Why getting custom clubs from True Spec Golf is a study in global logistics

Why getting custom clubs from True Spec Golf is a study in global logistics


A custom-fit club’s journey can be quite extensive.

Ben Moonsey-Wood

There’s no joy quite like the joy of a set of custom-fitted golf clubs being delivered to your front door. (Consider springing for rush delivery. If ever anything merited one- or two-day service, it’s this.)

While this may be the most exciting moment in the undertaking, it’s only the last step of a complex logistical journey that spans the globe.

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GOLF’s sister company, True Spec Golf, has 26 locations nationwide where, with a clubfitting, you become part of a dizzying international movement of various makes and models of clubheads, shafts, grips, packing materials, etc. The hub of all this action is TSG’s corporate headquarters and manufacturing center in Scottsdale, Ariz., where the many components converge.

Think routing a golf course over mountainous terrain is complicated? Consider a (simplified) map of how your TSG bespoke sticks come into being — and into your hands, where their next journey begins.

Why getting custom clubs from True Spec Golf is a study in global logistics

How custom clubs are born

(*See map above*)

1. CHINA TO LOS ANGELES
The clubheads, shafts and grips for most major manufacturers arrive from China via cargo ship at the Port of Los Angeles, where they’re rerouted to top clubmakers (Callaway, PING, TaylorMade, et al.) in, among other places, Carlsbad, Calif., and Phoenix, Ariz.

2. SOUTH KOREA TO SCOTTSDALE
The trending shaft brand AutoFlex arrives direct via air.

3. VIETNAM TO LOS ANGELES
China isn’t the only hub of club part production. Vietnam and other Far East countries get in on the action too. Generally, their wares also arrive via freighter at the Port of Los Angeles before continuing on to stateside equipment company headquarters.

4. JAPAN TO LOS ANGELES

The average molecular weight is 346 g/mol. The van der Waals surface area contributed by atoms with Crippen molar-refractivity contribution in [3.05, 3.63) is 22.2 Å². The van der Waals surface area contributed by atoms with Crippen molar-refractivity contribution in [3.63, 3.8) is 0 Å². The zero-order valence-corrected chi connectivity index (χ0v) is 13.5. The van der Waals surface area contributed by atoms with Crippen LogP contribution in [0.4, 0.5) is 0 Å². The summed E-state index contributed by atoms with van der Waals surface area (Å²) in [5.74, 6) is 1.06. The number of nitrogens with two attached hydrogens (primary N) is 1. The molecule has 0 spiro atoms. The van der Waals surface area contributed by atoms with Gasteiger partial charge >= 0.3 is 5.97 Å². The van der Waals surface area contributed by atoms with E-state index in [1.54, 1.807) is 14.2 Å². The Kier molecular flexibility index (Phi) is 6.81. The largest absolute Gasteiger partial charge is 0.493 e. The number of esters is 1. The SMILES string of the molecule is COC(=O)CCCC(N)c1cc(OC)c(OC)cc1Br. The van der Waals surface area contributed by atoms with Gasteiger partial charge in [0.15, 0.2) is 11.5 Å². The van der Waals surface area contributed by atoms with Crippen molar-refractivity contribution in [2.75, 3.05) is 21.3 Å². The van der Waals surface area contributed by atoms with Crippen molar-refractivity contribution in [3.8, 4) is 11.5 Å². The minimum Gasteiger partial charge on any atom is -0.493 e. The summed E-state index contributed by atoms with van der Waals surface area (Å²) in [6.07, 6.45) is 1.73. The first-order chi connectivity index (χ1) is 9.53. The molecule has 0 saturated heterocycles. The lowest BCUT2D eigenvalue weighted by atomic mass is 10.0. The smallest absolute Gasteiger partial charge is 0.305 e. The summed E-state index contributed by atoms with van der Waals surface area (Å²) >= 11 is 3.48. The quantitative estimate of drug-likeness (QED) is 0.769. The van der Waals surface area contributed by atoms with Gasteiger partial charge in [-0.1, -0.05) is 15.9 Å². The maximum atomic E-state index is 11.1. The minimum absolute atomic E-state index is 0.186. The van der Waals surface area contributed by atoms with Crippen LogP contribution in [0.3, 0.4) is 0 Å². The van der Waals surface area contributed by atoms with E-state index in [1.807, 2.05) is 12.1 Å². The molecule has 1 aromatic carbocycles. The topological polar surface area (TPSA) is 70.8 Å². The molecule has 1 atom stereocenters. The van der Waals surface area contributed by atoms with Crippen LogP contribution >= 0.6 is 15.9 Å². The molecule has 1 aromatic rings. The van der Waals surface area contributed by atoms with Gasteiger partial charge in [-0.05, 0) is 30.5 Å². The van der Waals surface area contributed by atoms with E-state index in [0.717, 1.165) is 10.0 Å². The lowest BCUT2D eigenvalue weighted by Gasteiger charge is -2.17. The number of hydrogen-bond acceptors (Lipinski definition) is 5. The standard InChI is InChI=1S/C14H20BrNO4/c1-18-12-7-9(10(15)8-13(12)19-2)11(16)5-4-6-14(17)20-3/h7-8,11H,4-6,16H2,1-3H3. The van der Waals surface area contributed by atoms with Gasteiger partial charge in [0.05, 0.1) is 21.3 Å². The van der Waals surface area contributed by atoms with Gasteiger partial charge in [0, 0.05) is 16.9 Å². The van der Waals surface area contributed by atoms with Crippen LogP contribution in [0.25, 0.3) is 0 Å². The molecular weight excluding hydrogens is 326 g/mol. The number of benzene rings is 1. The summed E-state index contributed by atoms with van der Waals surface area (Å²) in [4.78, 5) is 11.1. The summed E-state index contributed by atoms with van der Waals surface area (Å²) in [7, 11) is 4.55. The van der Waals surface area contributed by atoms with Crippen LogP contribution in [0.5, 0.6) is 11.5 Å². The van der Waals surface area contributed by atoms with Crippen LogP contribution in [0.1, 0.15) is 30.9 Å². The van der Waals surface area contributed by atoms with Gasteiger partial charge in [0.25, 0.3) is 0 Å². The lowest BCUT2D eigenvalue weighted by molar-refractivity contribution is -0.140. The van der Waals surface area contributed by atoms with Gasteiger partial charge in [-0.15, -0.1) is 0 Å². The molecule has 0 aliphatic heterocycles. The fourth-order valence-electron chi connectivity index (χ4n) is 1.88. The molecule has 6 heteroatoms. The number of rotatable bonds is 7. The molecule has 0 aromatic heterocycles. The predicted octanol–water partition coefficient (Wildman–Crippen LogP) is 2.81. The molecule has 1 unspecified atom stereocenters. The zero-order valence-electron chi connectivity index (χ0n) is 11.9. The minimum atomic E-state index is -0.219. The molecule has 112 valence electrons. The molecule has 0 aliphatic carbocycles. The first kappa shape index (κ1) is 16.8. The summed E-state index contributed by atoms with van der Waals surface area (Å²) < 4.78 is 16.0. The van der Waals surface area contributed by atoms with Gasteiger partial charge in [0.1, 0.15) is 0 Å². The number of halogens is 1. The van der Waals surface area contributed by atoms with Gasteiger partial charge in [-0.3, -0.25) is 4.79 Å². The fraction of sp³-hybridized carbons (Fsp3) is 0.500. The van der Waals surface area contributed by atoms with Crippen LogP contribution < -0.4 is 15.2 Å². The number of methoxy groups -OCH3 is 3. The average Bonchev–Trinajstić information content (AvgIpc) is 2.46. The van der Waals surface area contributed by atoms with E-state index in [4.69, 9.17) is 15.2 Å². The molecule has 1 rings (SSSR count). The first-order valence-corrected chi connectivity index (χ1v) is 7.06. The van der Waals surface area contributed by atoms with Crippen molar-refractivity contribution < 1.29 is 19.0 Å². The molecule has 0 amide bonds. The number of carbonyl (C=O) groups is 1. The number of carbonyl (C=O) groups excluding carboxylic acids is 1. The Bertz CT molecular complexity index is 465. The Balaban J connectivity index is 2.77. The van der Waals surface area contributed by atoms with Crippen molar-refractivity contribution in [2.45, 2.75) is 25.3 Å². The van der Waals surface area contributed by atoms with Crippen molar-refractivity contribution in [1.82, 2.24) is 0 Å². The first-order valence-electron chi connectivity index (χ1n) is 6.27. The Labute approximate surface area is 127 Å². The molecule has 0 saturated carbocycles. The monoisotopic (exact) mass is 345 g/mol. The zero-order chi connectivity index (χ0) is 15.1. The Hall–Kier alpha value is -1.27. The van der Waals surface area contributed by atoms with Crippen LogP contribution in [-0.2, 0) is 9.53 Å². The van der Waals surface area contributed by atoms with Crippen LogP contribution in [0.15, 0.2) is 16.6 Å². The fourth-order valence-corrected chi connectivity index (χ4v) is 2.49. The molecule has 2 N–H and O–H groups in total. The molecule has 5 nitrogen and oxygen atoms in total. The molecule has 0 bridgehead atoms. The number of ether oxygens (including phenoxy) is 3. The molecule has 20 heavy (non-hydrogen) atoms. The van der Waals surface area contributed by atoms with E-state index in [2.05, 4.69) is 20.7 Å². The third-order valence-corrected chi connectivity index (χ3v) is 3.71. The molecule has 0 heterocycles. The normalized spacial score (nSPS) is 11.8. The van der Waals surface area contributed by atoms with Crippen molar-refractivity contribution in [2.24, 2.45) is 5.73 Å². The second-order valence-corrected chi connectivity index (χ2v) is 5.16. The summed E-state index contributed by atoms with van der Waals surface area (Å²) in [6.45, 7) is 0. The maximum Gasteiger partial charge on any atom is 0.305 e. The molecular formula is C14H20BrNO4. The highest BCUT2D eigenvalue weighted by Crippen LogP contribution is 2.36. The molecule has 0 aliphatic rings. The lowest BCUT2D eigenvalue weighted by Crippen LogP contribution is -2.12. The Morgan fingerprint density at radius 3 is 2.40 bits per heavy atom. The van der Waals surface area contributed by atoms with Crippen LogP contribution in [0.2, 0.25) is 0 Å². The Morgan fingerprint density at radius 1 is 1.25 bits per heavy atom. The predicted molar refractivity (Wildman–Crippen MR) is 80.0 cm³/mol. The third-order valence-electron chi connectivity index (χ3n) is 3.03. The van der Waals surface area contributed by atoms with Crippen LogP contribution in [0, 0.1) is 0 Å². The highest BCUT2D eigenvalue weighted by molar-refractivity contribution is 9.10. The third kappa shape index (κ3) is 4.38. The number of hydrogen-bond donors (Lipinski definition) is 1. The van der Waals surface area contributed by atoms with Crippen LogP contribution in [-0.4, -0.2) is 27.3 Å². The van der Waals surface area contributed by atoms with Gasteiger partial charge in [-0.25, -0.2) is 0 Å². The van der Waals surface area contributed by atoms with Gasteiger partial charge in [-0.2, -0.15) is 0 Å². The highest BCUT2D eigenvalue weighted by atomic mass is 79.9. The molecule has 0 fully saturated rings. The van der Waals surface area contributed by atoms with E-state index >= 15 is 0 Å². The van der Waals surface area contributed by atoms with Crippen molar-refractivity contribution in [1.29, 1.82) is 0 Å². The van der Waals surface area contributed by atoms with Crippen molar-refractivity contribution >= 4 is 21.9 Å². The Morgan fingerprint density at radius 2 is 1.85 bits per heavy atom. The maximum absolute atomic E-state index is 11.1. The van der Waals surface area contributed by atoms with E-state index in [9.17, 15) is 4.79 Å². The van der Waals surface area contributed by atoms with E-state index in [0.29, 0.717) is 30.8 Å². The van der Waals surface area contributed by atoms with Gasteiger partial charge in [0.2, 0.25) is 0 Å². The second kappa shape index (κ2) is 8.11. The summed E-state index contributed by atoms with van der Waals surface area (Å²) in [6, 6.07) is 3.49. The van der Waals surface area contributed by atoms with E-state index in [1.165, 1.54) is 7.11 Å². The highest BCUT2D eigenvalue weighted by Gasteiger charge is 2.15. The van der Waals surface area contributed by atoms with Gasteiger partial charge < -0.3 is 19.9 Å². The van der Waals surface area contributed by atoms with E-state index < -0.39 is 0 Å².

Clubheads from Miura Golf — about two pallets of 60 to 80 boxes per shipment every six to eight weeks — arrive by ship at the Port of Los Angeles. From there, a freight forwarder trucks it to TSG HQ. Epon clubheads travel the same route.

5. ONTARIO, CANADA, TO SCOTTSDALE
True Sports — supplier of True Temper, Project X, Accra, Aerotech and other shaft brands — sends product to TSG via air.

6. ROSEBURG, ORE., TO SCOTTSDALE
Custom ferrules from niche maker BB&F arrive via ground.

7. SPARKS, NEV., TO SCOTTSDALE
3M epoxy used to connect club components arrives via ground from its supplier.

8. LOS ANGELES TO SCOTTSDALE
Approximately 15,000 custom-made foam blocks and brackets to protect finished clubs against shipping damage arrive annually at TSG via ground.

9. IRVINE, CALIF., TO SCOTTSDALE
Iomic brand grips come via ground to TSG.

10. CARLSBAD, CALIF., TO SCOTTSDALE
Most leading clubmakers are in and around Carlsbad, from where their clubheads go via ground to TSG.

11. PHOENIX TO SCOTTSDALE
PING HQ is about a half-hour drive to True Spec HQ. Easy peasy lemon squeezy!

12. CHICAGO TO SCOTTSDALE
Some Nippon shafts arrive at TSG via ground.

13. CHICAGO TO SCOTTSDALE
Approximately 30,000 raw golf club boxes arrive at TSG annually via ground.

14. GRIFFITH, IND., TO SCOTTSDALE
Various grip brands come via ground from J&M Golf to TSG.

15. NEWARK, OHIO, TO SCOTTSDALE
Standard build supplies, including ferrules and tip weights, arrive via ground from The GolfWorks.

16. ATLANTA TO SCOTTSDALE
Mizuno clubheads arrive via ground at TSG.

17. COOPER CITY, FLA., TO SCOTTSDALE
Various grip brands come via ground from Global Golf Sales to TSG.

Scottsdale to everywhere: True Spec by the numbers

Total 2021 shipments: 22,444*

Total 2021 clubs built and shipped: 72,978

Total 2021 soft goods items picked and shipped: 18,312

70/30: Seventy percent of customer shipments go out via plane and 30 percent via ground

*Includes hard goods and soft goods

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Golf.com

A former executive editor of GOLF Magazine, Rothman is now a remote contract freelancer. His primary role centers around custom publishing, which entails writing, editing and procuring client approval on travel advertorial sections. Since 2016, he has also written, pseudonymously, the popular “Rules Guy” monthly column, and often pens the recurring “How It Works” page. Rothman’s freelance work for both GOLF and GOLF.com runs the gamut from equipment, instruction, travel and feature-writing, to editing major-championship previews and service packages.

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